University of Central Arkansas
End, 1978-81

A talented wide receiver with impeccable hands and a nose for the ball, Ronnie Mallett will become the University of Central Arkansas' first-ever inductee into the College Football Hall of Fame.

An offensive force, Mallett earned First Team NAIA All-America honors from 1979-81, the first in school history to achieve the distinction three times.
A team leader and motivational source, he helped guide Central Arkansas to a
33-8-2 record and three conference championships in four seasons.

A three-time All-Arkansas Intercollegiate Conference selection, Mallett shattered numerous receiving records, many of which he still holds
including: single game receiving yards (242), career touchdown receptions
(30) and career receiving yards (2,649). To date, Mallet ranks in UCA's Top 10 in 20 record categories for receiving.

Despite UCA only averaging 20 pass attempts per game during Mallet's four-year tenure, he is tied for the school record with nine 100-yard receiving games and has three of UCA's four 200-yard receiving game performances.

Jerry Rice
Mississippi Valley State University
Wide Receiver, 1981-84

Widely regarded as one of the greatest wide receivers in football history on any level, Mississippi Valley State's Jerry Rice will join his teammate Willie Totten as both ends of the famed Delta Devil "Satellite Express" will now be members of the College Football Hall of Fame.

A two-time First Team All-America selection, Rice finished ninth in the 1984 Heisman Trophy voting as he set numerous Division I-AA records including single-season receptions (103) and receiving yards (1,450). A three-time First Team All-Conference pick, Rice was named the 1984 SWAC Player of the Year and Offensive Player of the Year for the State of Mississippi. A member of the Super South 11, he shattered school records with 310 career receptions, 4,856 receiving yards and 51 touchdowns.

Drafted in the first round of the 1985 NFL Draft by the San Francisco 49ers, Rice became arguably the greatest player in NFL history. In 20 seasons, he was named to the Pro Bowl 13 times, won three Super Bowls and broke virtually every receiving record. His NFL totals exceed 1,500 receptions, 22,000 receiving yards and 200 touchdowns.

In the community, Rice volunteers with the March of the Dimes, Packard Children's Hospital, Nike PLAY program, Team Up for Healthy Kids, United Way
and The Jerry Rice "127" Foundation.

Coach Dick Farley
Williams College (Mass.) (1987-2003)
Head Coach, 114-19-3, .849

A fixture at Williams College for 17 years, Dick Farley brought the Ephs to great heights and established himself as one of the greatest Division III coaches of all-time.

The only coach in Williams history to post a perfect season - a feat he accomplished five times, Farley was named Gridiron Club of Greater Boston New England Coach of the Year four times, NESCAC Coach of the Year twice and Division III Regional Coach of the Year in 1996 by AFCA. The recipient of the Johnny Vaught Lifetime Achievement Award, he recorded New England's longest Division III win streak (23 games).

In 17 years, Williams did not have a losing season on Farley's watch. He recorded 128 consecutive games without back-to-back losses, amassed 11 seasons with at least seven wins and had 12 seasons with one or zero losses.
A masterful leader, he coached nine First Team All-Americas.

Williams' all-time winningest coach, Farley retired with an overall record of 114-19-3 for a win percentage of .849, which currently ranks him sixth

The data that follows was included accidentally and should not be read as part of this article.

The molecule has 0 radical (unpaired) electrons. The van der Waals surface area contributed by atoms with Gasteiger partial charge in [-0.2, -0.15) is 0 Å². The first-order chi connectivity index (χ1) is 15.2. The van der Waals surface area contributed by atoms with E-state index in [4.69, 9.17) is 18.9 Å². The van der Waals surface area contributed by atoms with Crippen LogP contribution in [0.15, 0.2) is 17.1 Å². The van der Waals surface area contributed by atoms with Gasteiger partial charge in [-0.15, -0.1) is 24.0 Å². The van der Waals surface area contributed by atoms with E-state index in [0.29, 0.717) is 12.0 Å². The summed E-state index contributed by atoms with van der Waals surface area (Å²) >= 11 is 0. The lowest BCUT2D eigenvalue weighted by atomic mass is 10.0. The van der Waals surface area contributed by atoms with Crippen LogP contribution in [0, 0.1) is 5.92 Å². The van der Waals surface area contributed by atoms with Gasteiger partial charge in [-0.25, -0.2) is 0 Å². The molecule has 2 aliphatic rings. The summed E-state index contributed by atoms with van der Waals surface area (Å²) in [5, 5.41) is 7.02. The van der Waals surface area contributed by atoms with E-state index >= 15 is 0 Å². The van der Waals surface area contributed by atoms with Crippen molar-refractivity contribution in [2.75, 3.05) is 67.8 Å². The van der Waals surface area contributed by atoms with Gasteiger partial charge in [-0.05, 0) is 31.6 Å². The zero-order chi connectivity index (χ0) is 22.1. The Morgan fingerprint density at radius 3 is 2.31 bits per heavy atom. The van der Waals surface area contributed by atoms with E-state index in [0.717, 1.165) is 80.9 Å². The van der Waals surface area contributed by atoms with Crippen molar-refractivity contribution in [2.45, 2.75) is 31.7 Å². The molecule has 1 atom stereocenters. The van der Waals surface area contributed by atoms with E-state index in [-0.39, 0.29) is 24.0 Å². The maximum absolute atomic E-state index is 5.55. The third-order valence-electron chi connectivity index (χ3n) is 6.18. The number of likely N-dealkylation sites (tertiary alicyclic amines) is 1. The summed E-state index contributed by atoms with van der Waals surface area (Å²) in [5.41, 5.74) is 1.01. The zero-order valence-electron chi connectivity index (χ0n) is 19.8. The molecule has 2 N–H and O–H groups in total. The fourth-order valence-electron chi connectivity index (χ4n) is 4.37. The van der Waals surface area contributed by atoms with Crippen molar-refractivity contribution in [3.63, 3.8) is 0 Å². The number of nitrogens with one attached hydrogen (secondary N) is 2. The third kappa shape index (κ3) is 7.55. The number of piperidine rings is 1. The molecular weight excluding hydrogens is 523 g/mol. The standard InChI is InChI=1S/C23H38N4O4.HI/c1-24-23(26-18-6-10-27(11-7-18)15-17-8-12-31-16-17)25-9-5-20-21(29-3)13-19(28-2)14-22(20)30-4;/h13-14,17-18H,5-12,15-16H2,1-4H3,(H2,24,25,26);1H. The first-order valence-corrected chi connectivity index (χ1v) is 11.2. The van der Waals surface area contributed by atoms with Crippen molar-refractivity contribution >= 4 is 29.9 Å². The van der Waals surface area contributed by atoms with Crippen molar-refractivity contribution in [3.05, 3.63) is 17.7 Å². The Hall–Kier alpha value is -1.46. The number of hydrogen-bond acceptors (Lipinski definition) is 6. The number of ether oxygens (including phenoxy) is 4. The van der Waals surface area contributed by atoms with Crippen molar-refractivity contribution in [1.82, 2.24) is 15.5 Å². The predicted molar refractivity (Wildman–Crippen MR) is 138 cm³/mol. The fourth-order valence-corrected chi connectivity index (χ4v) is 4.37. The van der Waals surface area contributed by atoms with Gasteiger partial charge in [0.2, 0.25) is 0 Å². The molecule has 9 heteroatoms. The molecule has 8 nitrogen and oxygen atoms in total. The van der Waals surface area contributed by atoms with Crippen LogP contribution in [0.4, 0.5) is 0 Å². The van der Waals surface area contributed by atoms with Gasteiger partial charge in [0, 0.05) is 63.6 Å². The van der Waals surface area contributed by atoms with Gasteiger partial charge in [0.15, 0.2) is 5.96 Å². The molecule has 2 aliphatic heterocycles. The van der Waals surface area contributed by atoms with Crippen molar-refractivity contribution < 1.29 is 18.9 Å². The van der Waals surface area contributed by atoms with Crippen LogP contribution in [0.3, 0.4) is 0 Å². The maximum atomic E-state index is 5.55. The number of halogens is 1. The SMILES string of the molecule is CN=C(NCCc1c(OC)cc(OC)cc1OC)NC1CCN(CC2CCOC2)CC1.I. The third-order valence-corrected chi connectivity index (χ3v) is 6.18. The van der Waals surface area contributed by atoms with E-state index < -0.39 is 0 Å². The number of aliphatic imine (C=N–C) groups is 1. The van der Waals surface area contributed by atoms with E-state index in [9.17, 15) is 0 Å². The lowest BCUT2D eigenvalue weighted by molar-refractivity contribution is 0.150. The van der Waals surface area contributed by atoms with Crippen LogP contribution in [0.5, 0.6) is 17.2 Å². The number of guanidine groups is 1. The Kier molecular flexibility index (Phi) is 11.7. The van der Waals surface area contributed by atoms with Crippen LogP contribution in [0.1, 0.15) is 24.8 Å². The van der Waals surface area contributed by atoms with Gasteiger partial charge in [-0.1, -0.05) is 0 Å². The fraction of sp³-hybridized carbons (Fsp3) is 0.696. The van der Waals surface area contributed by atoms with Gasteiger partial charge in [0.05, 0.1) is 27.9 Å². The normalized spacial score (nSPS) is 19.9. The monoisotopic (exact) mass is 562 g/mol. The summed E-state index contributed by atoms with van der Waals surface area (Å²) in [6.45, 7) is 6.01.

among coaches in all divisions in college football history.

Coach John Gagliardi
Carroll College (Mont.) (1949-52), Saint John's University (Minn.)
Head Coach, 432-118-11, .780

In 2003, John Gagliardi won his 409th game to pass Eddie Robinson as the winningest coach in the history of college football. Few people have influenced the game of football more on the small college level, and he isn't done.

Last season, Gagliardi's 57th, tied him with fellow Hall of Famer Amos Alonzo Staggs for most seasons coached in college football history. In this time, his teams have won four national championships, 27 conference titles and have appeared in 51 national playoff games. Despite his long tenure, Gagliardi has had only two teams with losing records and none since 1967.

To date, Gagliardi has a remarkable record of 432-118-11 for a winning percentage of .780. In 1993, the trophy that has annually been given to the Player of the Year on the Division III level was renamed the Gagliardi Trophy in recognition of the coach's career and influence.

A leader on the gridiron and off, Gagliardi has served as athletics director at both Carroll College and Saint John's. In addition to football, he has coached and won championships in track and ice hockey at SJU. His insights and strategy have been documented in four books written about the coach.

Coach Vernon "Skip" McCain
Maryland State College (1948-63)
Head Coach, 102-21-5, .810

For more than a quarter of a century Maryland State College was regarded as a football powerhouse among historically black colleges. The architect of
16 of these teams was head coach Vernon "Skip" McCain.

Named Coach of the Year by the Pigskin Club of Washington in 1950, McCain led his teams to four Central Intercollegiate Athletic Conference titles and never recorded a single losing season in 16 years at the helm.

With a career record of 102-21-5, McCain is one of only 28 coaches in the history of college football to have a winning percentage greater than .800 among those whom have coached at least nine seasons. A leader of men, he guided MSC to three undefeated seasons and seven seasons of seven wins or more. For all of his accomplishments, he was named to the MSC and Langston University Halls of Fame.

In the community, McCain served as the school's athletics director, head baseball coach and head basketball coach during his career. An active member of the Metropolitan United Church, he was a member of the Alpha Phi Alpha Fraternity and the Langston University Alumni Association.

NFF Contacts:
Matt Sweeney.....Director of Special Projects
22 Maple Ave.
Morristown, NJ 07960
973.829.1933 Ext. 116

Phil Marwill.....Director of Communications
22 Maple Ave.
Morristown, NJ 07960
973.829.1933 Ext. 118